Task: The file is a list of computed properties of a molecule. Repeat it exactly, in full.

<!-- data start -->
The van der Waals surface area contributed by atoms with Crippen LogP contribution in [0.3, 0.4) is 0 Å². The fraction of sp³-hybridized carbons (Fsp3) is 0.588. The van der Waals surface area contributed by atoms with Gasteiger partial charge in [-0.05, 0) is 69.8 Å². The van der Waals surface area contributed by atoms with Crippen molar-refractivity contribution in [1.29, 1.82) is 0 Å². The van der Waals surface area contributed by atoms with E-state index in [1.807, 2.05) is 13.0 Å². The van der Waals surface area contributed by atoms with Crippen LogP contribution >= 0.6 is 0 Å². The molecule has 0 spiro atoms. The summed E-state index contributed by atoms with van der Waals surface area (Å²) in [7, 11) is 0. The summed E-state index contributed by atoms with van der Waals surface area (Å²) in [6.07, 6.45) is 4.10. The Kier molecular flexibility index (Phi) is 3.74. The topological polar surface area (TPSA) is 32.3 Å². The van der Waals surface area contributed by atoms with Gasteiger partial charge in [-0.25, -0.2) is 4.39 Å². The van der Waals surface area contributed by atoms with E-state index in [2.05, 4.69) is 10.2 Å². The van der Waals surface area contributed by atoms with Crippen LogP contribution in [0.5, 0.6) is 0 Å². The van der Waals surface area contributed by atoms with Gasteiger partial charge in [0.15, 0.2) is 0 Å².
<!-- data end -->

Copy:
The van der Waals surface area contributed by atoms with Crippen LogP contribution in [0.3, 0.4) is 0 Å². The fraction of sp³-hybridized carbons (Fsp3) is 0.588. The van der Waals surface area contributed by atoms with Gasteiger partial charge in [-0.05, 0) is 69.8 Å². The van der Waals surface area contributed by atoms with Crippen molar-refractivity contribution in [1.29, 1.82) is 0 Å². The van der Waals surface area contributed by atoms with E-state index in [1.807, 2.05) is 13.0 Å². The van der Waals surface area contributed by atoms with Crippen LogP contribution >= 0.6 is 0 Å². The molecule has 0 spiro atoms. The summed E-state index contributed by atoms with van der Waals surface area (Å²) in [7, 11) is 0. The summed E-state index contributed by atoms with van der Waals surface area (Å²) in [6.07, 6.45) is 4.10. The Kier molecular flexibility index (Phi) is 3.74. The topological polar surface area (TPSA) is 32.3 Å². The van der Waals surface area contributed by atoms with Gasteiger partial charge in [-0.25, -0.2) is 4.39 Å². The van der Waals surface area contributed by atoms with E-state index in [2.05, 4.69) is 10.2 Å². The van der Waals surface area contributed by atoms with Crippen LogP contribution in [0.5, 0.6) is 0 Å². The van der Waals surface area contributed by atoms with Gasteiger partial charge in [0.15, 0.2) is 0 Å².